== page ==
The rights of people with disability are in the Convention of the Rights of Persons with Disabilities (CRPD). The CRPD rights engaged by the Instrument are Article 26 (habilitation and rehabilitation) and Article 27 (work and employment).

Article 26 requires countries to organise and strengthen habilitation and rehabilitation programmes for people with disability, particularly in health, employment, education and social services. Article 26(2) requires the promotion and development of initial and continuing training for professionals and staff working in habilitation and rehabilitation services.

Article 27 establishes the right of persons with disabilities to work and includes the right to the opportunity to gain a living by work freely chosen or accepted in a labour market and work environment that is open, inclusive and accessible to persons with disabilities. Article 27(1)(k) requires the promotion of vocational and professional rehabilitation, job retention and return to work programmes for persons with disabilities.

This Instrument is compatible with human rights because it advances the protection of rights for people with disability by encouraging rehabilitation and participation in the work force.

The Instruments sets several operational standards with which rehabilitation program providers must comply. These include standards for organisational and administrative management, quality assurance and continuous improvement; and principles for staff management and effective service delivery. This provides injured employees, including those with disabilities, with greater assurance of the quality of rehabilitation program providers approved by Comcare.

The right to work

The Instrument engages the right to work set out at Article 6(1) of the International Covenant on Economic, Social and Cultural Rights (ICESCR), which is the right of everyone to the opportunity to gain their living by work which they freely choose or accept.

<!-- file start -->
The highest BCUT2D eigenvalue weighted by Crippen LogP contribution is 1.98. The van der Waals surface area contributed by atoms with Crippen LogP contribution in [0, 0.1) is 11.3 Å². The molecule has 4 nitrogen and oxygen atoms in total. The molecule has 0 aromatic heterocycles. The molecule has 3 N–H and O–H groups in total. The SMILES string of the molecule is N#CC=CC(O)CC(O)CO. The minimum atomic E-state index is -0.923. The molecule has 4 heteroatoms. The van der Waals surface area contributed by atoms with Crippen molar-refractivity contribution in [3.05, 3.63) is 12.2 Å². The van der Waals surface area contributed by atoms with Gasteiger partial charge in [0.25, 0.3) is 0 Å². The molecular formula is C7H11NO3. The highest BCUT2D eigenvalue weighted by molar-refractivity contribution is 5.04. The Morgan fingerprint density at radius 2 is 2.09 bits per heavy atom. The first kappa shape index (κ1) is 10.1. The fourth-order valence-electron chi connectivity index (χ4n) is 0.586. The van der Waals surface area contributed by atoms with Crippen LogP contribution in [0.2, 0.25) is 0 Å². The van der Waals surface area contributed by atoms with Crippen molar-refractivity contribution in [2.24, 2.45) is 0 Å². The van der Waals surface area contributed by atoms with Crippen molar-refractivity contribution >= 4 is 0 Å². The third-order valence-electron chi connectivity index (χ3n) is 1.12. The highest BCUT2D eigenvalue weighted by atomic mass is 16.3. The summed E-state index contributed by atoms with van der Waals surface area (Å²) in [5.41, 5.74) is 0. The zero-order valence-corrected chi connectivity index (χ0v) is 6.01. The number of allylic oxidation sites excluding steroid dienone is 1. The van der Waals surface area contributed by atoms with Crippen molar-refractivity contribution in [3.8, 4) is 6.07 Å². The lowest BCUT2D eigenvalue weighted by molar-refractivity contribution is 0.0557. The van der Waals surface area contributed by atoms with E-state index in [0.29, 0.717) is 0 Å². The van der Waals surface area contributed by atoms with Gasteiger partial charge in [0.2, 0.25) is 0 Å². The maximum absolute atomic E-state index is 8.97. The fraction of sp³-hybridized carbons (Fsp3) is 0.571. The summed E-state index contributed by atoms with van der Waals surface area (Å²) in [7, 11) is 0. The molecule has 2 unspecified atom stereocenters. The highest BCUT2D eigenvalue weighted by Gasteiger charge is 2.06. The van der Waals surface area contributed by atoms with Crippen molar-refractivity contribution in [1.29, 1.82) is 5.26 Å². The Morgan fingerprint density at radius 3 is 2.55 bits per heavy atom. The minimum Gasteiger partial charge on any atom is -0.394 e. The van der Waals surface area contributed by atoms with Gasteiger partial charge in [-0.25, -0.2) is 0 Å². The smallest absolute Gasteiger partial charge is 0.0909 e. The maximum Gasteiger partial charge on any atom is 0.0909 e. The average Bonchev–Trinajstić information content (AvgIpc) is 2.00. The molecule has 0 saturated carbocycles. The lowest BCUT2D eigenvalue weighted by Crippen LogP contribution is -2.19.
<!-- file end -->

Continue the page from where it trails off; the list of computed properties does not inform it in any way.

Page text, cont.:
The measures taken in the Instrument generally promote the right to work. The measure reinforces the principle that labour market participation of people with disability should be encouraged and supported, and therefore complements the advancement of the rights of people with disability.

The Instrument limits the right to work by placing standards on who can provide rehabilitation services. The limitation is for the legitimate objective of assuring the quality of workplace rehabilitation service providers. The measure is rationally connected to this objective as it requires rehabilitation program providers to meet the operational standards. The limitations are reasonable, necessary and proportionate as they are directly relevant to and necessary for the provision of professional and skilled workplace rehabilitation services of a high standard.


Article 17(1) of the International Covenant on Civil and Political Rights (ICCPR) prohibits unlawful or arbitrary interference with a person’s privacy, family, home and correspondence. The right to privacy is not an absolute right, and limitations are permissible.

The Instrument engages the right to privacy because Comcare may collect personal information to assess compliance with the Instrument. The collected information includes the qualifications and experience of individuals employed or otherwise engaged by rehabilitation program providers. If the rehabilitation program provider is an individual the Instrument assessing compliance with the Instrument requires the collection of information relating to the individual’s financial solvency.

The ability to collect information to assess compliance with the operational standards is reasonable, necessary and proportionate, as all personal information will be lawfully collected in accordance with the Privacy Act 1988 (Cth), and it is reasonably necessary for and directly related to Comcare’s functions and powers under Part III of the SRC Act. Comcare does not collect any unnecessary or sensitive personal information and all personal information collected is required for Comcare to perform its function in assessing rehabilitation program providers.



The Legislative Instrument is compatible with human rights because it promotes human rights, and to the extent that it may limit human rights those limitations are reasonable, necessary and proportionate.

[1] A reference to a ‘workplace rehabilitation provider’ has the same meaning as a ‘rehabilitation program provider’ as defined in the Act.